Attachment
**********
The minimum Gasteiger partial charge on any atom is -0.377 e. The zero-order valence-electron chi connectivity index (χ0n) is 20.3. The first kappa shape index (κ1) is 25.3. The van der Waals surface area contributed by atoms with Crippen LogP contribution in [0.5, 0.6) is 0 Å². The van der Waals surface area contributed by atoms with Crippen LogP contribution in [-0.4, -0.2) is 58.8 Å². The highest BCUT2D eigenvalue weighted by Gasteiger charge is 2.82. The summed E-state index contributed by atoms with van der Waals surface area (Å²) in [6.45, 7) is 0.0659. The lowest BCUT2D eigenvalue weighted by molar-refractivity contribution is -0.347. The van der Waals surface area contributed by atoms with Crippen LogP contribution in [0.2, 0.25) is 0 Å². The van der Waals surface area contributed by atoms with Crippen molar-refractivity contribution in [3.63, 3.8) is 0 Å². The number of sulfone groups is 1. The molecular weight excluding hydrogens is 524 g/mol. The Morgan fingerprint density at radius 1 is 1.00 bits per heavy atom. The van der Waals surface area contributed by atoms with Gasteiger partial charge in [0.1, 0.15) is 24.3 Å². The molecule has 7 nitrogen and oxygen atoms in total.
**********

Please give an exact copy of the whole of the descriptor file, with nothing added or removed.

The minimum Gasteiger partial charge on any atom is -0.377 e. The zero-order valence-electron chi connectivity index (χ0n) is 20.3. The first kappa shape index (κ1) is 25.3. The van der Waals surface area contributed by atoms with Crippen LogP contribution in [0.5, 0.6) is 0 Å². The van der Waals surface area contributed by atoms with Crippen LogP contribution in [-0.4, -0.2) is 58.8 Å². The highest BCUT2D eigenvalue weighted by Gasteiger charge is 2.82. The summed E-state index contributed by atoms with van der Waals surface area (Å²) in [6.45, 7) is 0.0659. The lowest BCUT2D eigenvalue weighted by molar-refractivity contribution is -0.347. The van der Waals surface area contributed by atoms with Crippen LogP contribution in [0.2, 0.25) is 0 Å². The van der Waals surface area contributed by atoms with Crippen molar-refractivity contribution in [3.63, 3.8) is 0 Å². The number of sulfone groups is 1. The molecular weight excluding hydrogens is 524 g/mol. The Morgan fingerprint density at radius 1 is 1.00 bits per heavy atom. The van der Waals surface area contributed by atoms with Gasteiger partial charge in [0.1, 0.15) is 24.3 Å². The molecule has 7 nitrogen and oxygen atoms in total.